In the 1914 Clayton Act, Congress declared: "The labor of a human being is not a commodity or an article of commerce." The practical reason for this section of the Clayton Act was to exempt collusion in labor negotiations from antitrust liability. The law also gave effect to the rejection of the commodification of human labor. Since the passage of the Clayton Act, developments in law and society have chipped away at the law's symbolic anti-commodification message. This paper examines the commodification of labor in the international trade and guestworker debates. Historically, the concept of "comparative advantage" in international trade referred to commodities such as natural resources that countries could trade with each other on the global market. The new source of comparative advantage is cheap labor. Trade agreements such as NAFTA formalize this arrangement. The effect of the commodification of labor is to make invisible the workers who will be most affected by these trade negotiations. Workers are treated as commodities without agency or an interest in the outcome of agreements between countries. This lack of worker input has continued to the recent negotiations for a guestworker program between the United States and Mexico.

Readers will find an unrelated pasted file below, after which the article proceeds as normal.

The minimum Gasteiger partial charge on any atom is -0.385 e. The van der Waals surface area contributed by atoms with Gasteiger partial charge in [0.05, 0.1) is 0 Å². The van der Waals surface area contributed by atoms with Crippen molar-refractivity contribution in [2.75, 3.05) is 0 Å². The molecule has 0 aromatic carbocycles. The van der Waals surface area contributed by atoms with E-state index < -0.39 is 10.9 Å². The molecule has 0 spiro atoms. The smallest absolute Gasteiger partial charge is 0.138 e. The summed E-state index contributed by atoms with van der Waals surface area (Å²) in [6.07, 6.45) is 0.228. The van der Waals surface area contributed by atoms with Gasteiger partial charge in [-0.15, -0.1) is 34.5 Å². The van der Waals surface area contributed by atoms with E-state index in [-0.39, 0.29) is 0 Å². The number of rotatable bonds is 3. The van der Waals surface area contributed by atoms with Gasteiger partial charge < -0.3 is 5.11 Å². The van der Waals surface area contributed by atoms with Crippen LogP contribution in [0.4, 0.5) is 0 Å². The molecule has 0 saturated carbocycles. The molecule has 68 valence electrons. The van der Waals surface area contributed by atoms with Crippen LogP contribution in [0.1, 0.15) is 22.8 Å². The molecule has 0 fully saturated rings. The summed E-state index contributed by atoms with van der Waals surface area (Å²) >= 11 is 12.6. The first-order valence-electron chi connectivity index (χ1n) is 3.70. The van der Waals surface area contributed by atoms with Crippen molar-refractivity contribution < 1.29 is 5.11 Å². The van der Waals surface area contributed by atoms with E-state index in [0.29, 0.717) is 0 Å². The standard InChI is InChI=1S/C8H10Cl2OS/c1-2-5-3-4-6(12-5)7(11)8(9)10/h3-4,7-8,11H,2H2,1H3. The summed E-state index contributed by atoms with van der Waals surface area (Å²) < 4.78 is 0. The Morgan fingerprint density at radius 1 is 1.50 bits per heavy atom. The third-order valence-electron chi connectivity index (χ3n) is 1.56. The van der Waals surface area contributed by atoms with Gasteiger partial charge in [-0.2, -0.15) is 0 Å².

This paper finds lacking the theories of virtual representation that may close the "democracy deficit" between the workers' interests and the imperatives of international trade. The solution, the author argues, is that workers must be given a voice in the negotiations over trade agreements through representatives of their own choosing.
10 J. Gender Race & Just. 27 (2006)
Garcia, Ruben J., "Labor as Property: Guestworkers, International Trade, and the Democracy Deficit" (2006). Scholarly Works. 654.